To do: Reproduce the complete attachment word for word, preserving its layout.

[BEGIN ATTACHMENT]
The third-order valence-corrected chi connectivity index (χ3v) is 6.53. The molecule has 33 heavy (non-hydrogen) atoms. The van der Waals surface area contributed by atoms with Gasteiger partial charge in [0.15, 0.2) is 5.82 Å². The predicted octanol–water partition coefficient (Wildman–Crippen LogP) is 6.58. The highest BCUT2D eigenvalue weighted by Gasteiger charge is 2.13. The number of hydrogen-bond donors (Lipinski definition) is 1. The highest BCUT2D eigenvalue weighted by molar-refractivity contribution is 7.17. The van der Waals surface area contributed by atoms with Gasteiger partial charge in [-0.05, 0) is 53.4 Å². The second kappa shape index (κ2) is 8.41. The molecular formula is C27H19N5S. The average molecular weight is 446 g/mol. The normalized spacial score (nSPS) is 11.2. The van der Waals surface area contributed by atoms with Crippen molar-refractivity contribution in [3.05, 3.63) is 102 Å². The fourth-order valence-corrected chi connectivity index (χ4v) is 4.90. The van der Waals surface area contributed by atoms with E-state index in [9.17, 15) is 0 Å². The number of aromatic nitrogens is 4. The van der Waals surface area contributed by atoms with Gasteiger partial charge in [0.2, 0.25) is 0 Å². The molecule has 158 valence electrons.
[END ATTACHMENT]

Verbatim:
The third-order valence-corrected chi connectivity index (χ3v) is 6.53. The molecule has 33 heavy (non-hydrogen) atoms. The van der Waals surface area contributed by atoms with Gasteiger partial charge in [0.15, 0.2) is 5.82 Å². The predicted octanol–water partition coefficient (Wildman–Crippen LogP) is 6.58. The highest BCUT2D eigenvalue weighted by Gasteiger charge is 2.13. The number of hydrogen-bond donors (Lipinski definition) is 1. The highest BCUT2D eigenvalue weighted by molar-refractivity contribution is 7.17. The van der Waals surface area contributed by atoms with Gasteiger partial charge in [-0.05, 0) is 53.4 Å². The second kappa shape index (κ2) is 8.41. The molecular formula is C27H19N5S. The average molecular weight is 446 g/mol. The normalized spacial score (nSPS) is 11.2. The van der Waals surface area contributed by atoms with Crippen molar-refractivity contribution in [3.05, 3.63) is 102 Å². The fourth-order valence-corrected chi connectivity index (χ4v) is 4.90. The van der Waals surface area contributed by atoms with E-state index in [9.17, 15) is 0 Å². The number of aromatic nitrogens is 4. The van der Waals surface area contributed by atoms with Gasteiger partial charge in [0.2, 0.25) is 0 Å². The molecule has 158 valence electrons.